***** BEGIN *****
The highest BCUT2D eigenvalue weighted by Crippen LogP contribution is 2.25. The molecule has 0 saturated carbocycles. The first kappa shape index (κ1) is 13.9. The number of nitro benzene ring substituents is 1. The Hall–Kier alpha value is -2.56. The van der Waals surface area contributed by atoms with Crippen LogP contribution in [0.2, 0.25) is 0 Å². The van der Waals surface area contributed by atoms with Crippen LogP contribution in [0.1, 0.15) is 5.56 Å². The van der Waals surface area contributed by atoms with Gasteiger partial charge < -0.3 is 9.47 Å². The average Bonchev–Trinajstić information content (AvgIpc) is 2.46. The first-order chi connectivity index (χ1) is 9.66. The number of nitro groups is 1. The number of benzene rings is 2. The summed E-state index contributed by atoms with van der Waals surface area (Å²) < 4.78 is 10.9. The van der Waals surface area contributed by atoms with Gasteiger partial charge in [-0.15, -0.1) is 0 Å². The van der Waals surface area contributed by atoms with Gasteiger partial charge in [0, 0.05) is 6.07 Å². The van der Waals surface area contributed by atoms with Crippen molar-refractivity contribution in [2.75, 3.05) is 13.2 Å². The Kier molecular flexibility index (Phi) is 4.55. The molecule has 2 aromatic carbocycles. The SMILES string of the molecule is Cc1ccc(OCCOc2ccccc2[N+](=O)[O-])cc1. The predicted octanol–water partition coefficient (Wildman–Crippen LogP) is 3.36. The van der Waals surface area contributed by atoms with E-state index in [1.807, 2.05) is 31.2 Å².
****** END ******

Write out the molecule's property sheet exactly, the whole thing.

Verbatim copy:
The highest BCUT2D eigenvalue weighted by Crippen LogP contribution is 2.25. The molecule has 0 saturated carbocycles. The first kappa shape index (κ1) is 13.9. The number of nitro benzene ring substituents is 1. The Hall–Kier alpha value is -2.56. The van der Waals surface area contributed by atoms with Crippen LogP contribution in [0.2, 0.25) is 0 Å². The van der Waals surface area contributed by atoms with Crippen LogP contribution in [0.1, 0.15) is 5.56 Å². The van der Waals surface area contributed by atoms with Gasteiger partial charge < -0.3 is 9.47 Å². The average Bonchev–Trinajstić information content (AvgIpc) is 2.46. The first-order chi connectivity index (χ1) is 9.66. The number of nitro groups is 1. The number of benzene rings is 2. The summed E-state index contributed by atoms with van der Waals surface area (Å²) < 4.78 is 10.9. The van der Waals surface area contributed by atoms with Gasteiger partial charge in [-0.15, -0.1) is 0 Å². The van der Waals surface area contributed by atoms with Gasteiger partial charge in [0, 0.05) is 6.07 Å². The van der Waals surface area contributed by atoms with Crippen molar-refractivity contribution in [2.75, 3.05) is 13.2 Å². The Kier molecular flexibility index (Phi) is 4.55. The molecule has 2 aromatic carbocycles. The SMILES string of the molecule is Cc1ccc(OCCOc2ccccc2[N+](=O)[O-])cc1. The predicted octanol–water partition coefficient (Wildman–Crippen LogP) is 3.36. The van der Waals surface area contributed by atoms with E-state index in [1.807, 2.05) is 31.2 Å².